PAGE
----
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New SH3 could divert heavy freight

The Manawatu-Tararua Highway. PHOTO/NZTA

ARTHUR HAWKES
[email protected]

The $620 million Manawatu-Tararua highway [State Highway 3] was formally confirmed on Monday. Not only will this cut travel times for those heading from Wairarapa to Palmerston North, it will divert a lot of Wellington-bound freight traffic, such as logging, out of Wairarapa to the west coast.

Transport Minister Phil Twyford signed off on the formal agreement in Woodville on Monday morning, along with Labour MPs Kieran McAnulty and Meka Whaitiri. Work will start in October this year, with more than 60 per cent of the roles created guaranteed to local people.

The new highway would span 11.5km between Woodville and Ashhurst, and include seven bridges and structures, as well as a shared path for walkers and cyclists.

The development would slash travel times for those crossing from western to central North Island. Woodville to Palmerston North takes about 40 minutes, it would take just 15 minutes once the new highway was built – which had big implications for freight.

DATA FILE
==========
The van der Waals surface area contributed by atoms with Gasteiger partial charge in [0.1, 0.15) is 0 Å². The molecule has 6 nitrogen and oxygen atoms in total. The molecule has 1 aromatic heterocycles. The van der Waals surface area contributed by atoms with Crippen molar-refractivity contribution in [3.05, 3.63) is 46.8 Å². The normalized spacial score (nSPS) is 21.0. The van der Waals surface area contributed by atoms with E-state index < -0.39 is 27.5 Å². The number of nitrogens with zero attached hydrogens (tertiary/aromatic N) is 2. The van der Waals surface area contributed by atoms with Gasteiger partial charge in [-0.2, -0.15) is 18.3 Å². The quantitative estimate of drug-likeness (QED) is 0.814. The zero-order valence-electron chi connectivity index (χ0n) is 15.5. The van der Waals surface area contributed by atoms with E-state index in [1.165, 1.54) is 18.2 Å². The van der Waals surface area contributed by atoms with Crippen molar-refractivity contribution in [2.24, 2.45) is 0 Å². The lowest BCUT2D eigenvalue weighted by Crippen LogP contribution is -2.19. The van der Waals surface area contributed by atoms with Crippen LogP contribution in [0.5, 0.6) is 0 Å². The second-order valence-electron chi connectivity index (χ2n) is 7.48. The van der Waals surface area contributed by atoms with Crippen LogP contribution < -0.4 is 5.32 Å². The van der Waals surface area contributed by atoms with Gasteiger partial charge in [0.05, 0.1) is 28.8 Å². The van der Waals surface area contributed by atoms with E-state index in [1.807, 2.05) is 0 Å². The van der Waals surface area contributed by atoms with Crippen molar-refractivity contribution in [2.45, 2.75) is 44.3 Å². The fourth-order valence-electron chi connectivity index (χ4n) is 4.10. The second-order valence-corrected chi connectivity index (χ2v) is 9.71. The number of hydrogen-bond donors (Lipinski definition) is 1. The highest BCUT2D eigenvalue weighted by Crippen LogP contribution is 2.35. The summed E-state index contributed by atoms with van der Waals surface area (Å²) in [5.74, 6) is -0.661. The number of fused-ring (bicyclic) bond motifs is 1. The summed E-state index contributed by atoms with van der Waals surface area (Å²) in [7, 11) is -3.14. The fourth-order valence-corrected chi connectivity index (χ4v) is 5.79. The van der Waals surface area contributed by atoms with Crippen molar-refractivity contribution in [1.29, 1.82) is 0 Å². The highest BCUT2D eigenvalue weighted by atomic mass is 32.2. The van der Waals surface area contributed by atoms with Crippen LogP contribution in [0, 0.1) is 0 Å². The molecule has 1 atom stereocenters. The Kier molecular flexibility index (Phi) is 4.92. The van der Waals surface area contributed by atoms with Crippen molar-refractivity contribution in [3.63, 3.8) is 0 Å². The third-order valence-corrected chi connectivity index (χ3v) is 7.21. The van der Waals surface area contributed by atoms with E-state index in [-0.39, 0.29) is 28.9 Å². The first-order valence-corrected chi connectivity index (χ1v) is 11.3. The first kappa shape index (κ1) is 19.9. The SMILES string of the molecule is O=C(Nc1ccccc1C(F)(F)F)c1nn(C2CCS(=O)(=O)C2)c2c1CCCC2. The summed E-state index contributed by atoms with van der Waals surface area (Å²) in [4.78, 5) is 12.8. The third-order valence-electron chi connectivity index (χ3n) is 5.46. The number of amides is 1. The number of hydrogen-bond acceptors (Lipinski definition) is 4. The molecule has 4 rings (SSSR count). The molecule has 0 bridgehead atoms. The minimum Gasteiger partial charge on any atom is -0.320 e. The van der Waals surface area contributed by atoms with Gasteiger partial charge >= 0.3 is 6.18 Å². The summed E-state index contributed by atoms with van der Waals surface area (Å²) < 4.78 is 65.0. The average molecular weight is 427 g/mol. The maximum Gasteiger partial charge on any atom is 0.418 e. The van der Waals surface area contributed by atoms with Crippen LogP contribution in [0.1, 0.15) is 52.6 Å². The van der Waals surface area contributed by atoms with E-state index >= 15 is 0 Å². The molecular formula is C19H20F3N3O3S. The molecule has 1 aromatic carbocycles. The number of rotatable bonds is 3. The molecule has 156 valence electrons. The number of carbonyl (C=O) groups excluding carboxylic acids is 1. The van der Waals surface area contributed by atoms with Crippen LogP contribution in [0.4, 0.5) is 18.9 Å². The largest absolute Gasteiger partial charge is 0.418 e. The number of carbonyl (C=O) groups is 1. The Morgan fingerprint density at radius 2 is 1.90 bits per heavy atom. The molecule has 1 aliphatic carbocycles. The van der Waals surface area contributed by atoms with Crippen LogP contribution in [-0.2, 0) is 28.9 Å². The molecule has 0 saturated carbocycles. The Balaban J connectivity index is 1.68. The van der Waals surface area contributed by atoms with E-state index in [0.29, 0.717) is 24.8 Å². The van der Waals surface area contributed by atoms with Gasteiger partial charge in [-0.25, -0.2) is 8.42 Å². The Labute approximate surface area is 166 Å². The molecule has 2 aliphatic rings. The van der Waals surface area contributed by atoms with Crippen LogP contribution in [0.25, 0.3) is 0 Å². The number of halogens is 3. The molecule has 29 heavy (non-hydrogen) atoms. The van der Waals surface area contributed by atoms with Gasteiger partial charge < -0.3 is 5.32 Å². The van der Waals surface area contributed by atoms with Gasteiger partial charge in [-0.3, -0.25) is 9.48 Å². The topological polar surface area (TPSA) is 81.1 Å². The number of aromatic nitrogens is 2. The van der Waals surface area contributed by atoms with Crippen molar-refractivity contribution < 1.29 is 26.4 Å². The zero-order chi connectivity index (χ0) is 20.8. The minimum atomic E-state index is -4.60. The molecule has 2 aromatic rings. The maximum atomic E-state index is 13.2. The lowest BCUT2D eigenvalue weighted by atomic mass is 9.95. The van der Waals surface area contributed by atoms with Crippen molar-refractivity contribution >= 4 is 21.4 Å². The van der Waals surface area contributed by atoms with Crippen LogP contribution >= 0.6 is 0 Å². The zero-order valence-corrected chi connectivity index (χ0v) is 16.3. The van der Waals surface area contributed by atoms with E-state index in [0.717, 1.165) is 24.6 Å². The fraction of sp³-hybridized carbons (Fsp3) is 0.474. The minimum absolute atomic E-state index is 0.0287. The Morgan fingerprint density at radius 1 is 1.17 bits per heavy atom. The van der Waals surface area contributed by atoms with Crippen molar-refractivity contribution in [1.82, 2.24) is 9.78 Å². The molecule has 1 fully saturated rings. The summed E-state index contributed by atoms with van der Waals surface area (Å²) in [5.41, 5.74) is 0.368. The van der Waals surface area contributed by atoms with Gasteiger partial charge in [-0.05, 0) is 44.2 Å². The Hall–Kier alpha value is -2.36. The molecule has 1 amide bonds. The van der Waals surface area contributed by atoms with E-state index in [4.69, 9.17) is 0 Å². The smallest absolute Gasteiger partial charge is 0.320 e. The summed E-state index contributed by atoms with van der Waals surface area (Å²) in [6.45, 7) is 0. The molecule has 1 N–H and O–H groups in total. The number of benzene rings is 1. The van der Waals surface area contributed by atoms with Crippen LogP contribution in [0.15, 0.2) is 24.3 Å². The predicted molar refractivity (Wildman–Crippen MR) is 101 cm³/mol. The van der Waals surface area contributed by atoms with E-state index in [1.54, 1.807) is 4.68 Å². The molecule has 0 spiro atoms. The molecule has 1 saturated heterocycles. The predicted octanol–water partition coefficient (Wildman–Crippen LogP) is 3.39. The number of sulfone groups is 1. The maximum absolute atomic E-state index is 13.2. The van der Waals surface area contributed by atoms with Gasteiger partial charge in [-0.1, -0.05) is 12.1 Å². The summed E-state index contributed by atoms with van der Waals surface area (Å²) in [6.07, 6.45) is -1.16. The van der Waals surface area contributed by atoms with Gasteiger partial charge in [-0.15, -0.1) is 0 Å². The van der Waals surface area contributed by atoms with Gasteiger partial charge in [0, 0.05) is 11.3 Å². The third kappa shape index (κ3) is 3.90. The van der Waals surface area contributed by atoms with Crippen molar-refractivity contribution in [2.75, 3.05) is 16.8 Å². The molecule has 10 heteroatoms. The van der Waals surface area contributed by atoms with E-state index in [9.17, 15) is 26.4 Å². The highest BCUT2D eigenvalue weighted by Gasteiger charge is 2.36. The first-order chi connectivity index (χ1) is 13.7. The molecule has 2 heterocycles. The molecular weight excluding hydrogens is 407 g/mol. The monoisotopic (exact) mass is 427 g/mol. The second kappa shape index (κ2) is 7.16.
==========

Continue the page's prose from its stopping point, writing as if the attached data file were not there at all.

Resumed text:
One major Hawke’s Bay logging firm, which commented anonymously, said that the new highway was “likely” to be the preferred route for timber heading south to Wellington’s port, linking up with SH1, which was also undergoing major improvements.

The freight would have normally gone through Wairarapa on SH2. This means that several of the large, articulated logging trucks on the region’s roads would vanish, virtually overnight.

The first phase of the highway’s construction would be preliminary works, such as the creation of access tracks and water reservoirs, with the main building beginning in January 2021.

The road would replace the former State Highway 3 route through the Manawatu Gorge, which was hit by a massive slip in 2017 and has been closed since.

The closure has meant that those heading to the west coast, or east to Wairarapa, have either had to take Pahiatua Aokautere Rd to the south of the gorge, or Saddle Rd to the north, past the Te Apiti Wind Farm.

The New Zealand Transport Agency, Fulton Hogan, HEB Construction, Aurecon, and engineering services firm WSP would be involved in the project, expected to be completed by the end of 2023.

Masterton District Council Mayor Lyn Patterson said the jobs provided would be crucial to boosting the economy over the next few years.

“This announcement is great news. Once the project is completed, it will increase accessibility to Wairarapa for visitors, as well as locals heading north.

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